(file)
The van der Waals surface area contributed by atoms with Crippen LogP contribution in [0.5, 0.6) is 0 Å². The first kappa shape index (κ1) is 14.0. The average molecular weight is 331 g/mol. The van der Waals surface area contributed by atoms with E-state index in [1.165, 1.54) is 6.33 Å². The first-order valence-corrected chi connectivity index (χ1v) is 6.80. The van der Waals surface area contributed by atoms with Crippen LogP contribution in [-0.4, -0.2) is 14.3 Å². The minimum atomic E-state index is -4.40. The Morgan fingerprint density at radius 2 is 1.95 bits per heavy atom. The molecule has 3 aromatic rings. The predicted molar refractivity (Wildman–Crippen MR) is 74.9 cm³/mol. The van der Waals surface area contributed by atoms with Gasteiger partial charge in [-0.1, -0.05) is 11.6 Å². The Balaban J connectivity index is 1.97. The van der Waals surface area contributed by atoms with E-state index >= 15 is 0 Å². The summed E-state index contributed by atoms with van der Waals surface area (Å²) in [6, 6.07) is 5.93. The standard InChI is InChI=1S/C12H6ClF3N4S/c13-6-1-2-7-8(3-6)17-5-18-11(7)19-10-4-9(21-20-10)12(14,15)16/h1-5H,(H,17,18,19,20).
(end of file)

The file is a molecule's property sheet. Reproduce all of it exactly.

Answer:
The van der Waals surface area contributed by atoms with Crippen LogP contribution in [0.5, 0.6) is 0 Å². The first kappa shape index (κ1) is 14.0. The average molecular weight is 331 g/mol. The van der Waals surface area contributed by atoms with E-state index in [1.165, 1.54) is 6.33 Å². The first-order valence-corrected chi connectivity index (χ1v) is 6.80. The van der Waals surface area contributed by atoms with Crippen LogP contribution in [-0.4, -0.2) is 14.3 Å². The minimum atomic E-state index is -4.40. The Morgan fingerprint density at radius 2 is 1.95 bits per heavy atom. The molecule has 3 aromatic rings. The predicted molar refractivity (Wildman–Crippen MR) is 74.9 cm³/mol. The van der Waals surface area contributed by atoms with Gasteiger partial charge in [-0.1, -0.05) is 11.6 Å². The Balaban J connectivity index is 1.97. The van der Waals surface area contributed by atoms with E-state index >= 15 is 0 Å². The summed E-state index contributed by atoms with van der Waals surface area (Å²) in [6, 6.07) is 5.93. The standard InChI is InChI=1S/C12H6ClF3N4S/c13-6-1-2-7-8(3-6)17-5-18-11(7)19-10-4-9(21-20-10)12(14,15)16/h1-5H,(H,17,18,19,20).